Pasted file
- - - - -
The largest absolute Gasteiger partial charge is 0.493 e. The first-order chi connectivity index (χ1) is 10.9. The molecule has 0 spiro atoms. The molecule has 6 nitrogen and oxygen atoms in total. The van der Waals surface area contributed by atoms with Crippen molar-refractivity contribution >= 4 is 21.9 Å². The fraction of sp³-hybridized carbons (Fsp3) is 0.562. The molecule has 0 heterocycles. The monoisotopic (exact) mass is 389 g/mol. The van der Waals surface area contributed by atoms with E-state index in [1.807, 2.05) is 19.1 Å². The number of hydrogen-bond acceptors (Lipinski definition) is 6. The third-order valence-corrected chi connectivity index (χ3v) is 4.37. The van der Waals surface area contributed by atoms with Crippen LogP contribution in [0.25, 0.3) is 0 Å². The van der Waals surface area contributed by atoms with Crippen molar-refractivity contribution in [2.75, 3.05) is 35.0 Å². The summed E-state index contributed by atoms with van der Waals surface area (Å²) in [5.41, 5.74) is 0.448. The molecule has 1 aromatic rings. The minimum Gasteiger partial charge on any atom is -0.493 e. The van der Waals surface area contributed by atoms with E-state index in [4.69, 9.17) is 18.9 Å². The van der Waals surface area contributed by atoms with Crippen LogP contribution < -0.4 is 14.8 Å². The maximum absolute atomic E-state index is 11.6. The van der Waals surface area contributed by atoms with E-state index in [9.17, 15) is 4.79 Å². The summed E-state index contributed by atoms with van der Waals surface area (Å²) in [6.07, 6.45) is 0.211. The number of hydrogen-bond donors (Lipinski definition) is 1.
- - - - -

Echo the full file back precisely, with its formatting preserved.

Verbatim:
The largest absolute Gasteiger partial charge is 0.493 e. The first-order chi connectivity index (χ1) is 10.9. The molecule has 0 spiro atoms. The molecule has 6 nitrogen and oxygen atoms in total. The van der Waals surface area contributed by atoms with Crippen molar-refractivity contribution >= 4 is 21.9 Å². The fraction of sp³-hybridized carbons (Fsp3) is 0.562. The molecule has 0 heterocycles. The monoisotopic (exact) mass is 389 g/mol. The van der Waals surface area contributed by atoms with E-state index in [1.807, 2.05) is 19.1 Å². The number of hydrogen-bond acceptors (Lipinski definition) is 6. The third-order valence-corrected chi connectivity index (χ3v) is 4.37. The van der Waals surface area contributed by atoms with Crippen LogP contribution in [0.25, 0.3) is 0 Å². The van der Waals surface area contributed by atoms with Crippen molar-refractivity contribution in [2.75, 3.05) is 35.0 Å². The summed E-state index contributed by atoms with van der Waals surface area (Å²) in [5.41, 5.74) is 0.448. The molecule has 1 aromatic rings. The minimum Gasteiger partial charge on any atom is -0.493 e. The van der Waals surface area contributed by atoms with E-state index in [4.69, 9.17) is 18.9 Å². The van der Waals surface area contributed by atoms with Crippen LogP contribution < -0.4 is 14.8 Å². The maximum absolute atomic E-state index is 11.6. The van der Waals surface area contributed by atoms with E-state index in [9.17, 15) is 4.79 Å². The summed E-state index contributed by atoms with van der Waals surface area (Å²) in [6.07, 6.45) is 0.211. The number of hydrogen-bond donors (Lipinski definition) is 1.